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Vermont Officials Emphasize COVID Mitigation Measures As Schools Prepare For In-Person Instruction

Vermont Statehouse
Pat Bradley/WAMC
Vermont Statehouse

As schools in Vermont prepare to reopen for fall classes, a focus of Governor Phil Scott’s weekly briefing on Tuesday was COVID recommendations for in-person instruction.

Vermont schools will return to full in-person instruction five days a week. Governor Scott noted that without the State of Emergency in place, he cannot mandate COVID measures. He reiterated the COVID safely recommendations the state has issued to schools for the upcoming return to classes.

“We believe and strongly recommend that masks be required for all students of all ages at the start of the year. For students under 12 who are currently ineligible for the vaccine we are asking districts to mandate masking until they are approved to receive the vaccine and are fully vaccinated," Scott said. "Without a State of Emergency in place the state cannot require this unilaterally. Which is why weeks ago we issued our recommendations to districts to give them time to implement at the local level.”

Vermont Deputy Secretary of Education Heather Bouchey is optimistic that schools will implement the state recommendations and kids can return to a somewhat normal school routine.

“As both an educator and a parent myself I can say that it’s incredibly valuable to have kids returning to the classroom, to PE and sports, to music and drama and all the many other extracurriculars available. And also more generally to spending time together with their friends which we know is incredibly valuable in a context of learning and development for our students." Bouchey adds, "We’re hearing from educators, parents and community members that students are excited to return to school with less worry and restrictions than there were last year.”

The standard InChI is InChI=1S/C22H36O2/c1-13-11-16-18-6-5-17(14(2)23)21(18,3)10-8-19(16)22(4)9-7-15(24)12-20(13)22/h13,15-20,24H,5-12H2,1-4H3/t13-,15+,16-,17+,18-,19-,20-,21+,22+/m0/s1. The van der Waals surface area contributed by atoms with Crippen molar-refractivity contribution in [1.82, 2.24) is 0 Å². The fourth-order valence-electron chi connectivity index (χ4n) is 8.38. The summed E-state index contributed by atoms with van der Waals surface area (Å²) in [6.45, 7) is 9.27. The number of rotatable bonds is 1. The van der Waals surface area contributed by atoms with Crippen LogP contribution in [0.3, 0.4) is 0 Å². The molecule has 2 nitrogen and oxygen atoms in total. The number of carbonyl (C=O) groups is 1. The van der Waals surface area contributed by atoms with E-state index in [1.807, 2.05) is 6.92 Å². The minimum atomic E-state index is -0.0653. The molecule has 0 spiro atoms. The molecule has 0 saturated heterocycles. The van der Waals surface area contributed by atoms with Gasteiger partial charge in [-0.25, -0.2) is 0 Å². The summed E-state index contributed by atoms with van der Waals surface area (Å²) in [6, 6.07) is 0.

Health Commissioner Dr. Mark Levine says people should expect some COVID cases to occur in schools despite precautions.

“Anyone who is unvaccinated is at greater risk of getting and spreading the virus. This includes children who can’t be vaccinated right now – those age 11 and under. In the meantime we all believe it’s important for children to have and enjoy as normal an educational experience as possible. Our schools and their staff have been and continue to be amazing partners in keeping their communities safe," Levine says. "Fortunately data shows any severe affects from COVID-19 in children continue to be rare in Vermont.”

Department of Financial Regulation Commissioner Michael Pieciak provided his weekly report on COVID trends. While rates appear to be plateauing he said cases in Vermont remain significantly different between vaccinated and unvaccinated individuals.

“So in the unvaccinated rates that rate of increase is about 28 percent compared to the 18 percent in the fully vaccinated case rates. So the fully vaccinated rates: less cases growing less quickly than those who are unvaccinated. So it continues to be you know a situation where our case growth is being driven by those who are not fully vaccinated.”

Agency of Human Services Secretary Mike Smith says medical facilities are now seeing people seeking care that they may have delayed or couldn’t easily access earlier in the pandemic.

“As a result they may be showing up sicker and requiring hospitalization. We are also seeing people seeking mental health services showing up in the emergency departments. Mental health capacity has been an issue pre-pandemic," notes Smith. "To assist with this the Vermont Department of Mental Health is bringing on more staff to open up 9 closed beds at the Vermont Psychiatric Care Hospital in Berlin. In addition, the Brattleboro Retreat has twelve new Level 1 adult beds and four pediatric beds.”

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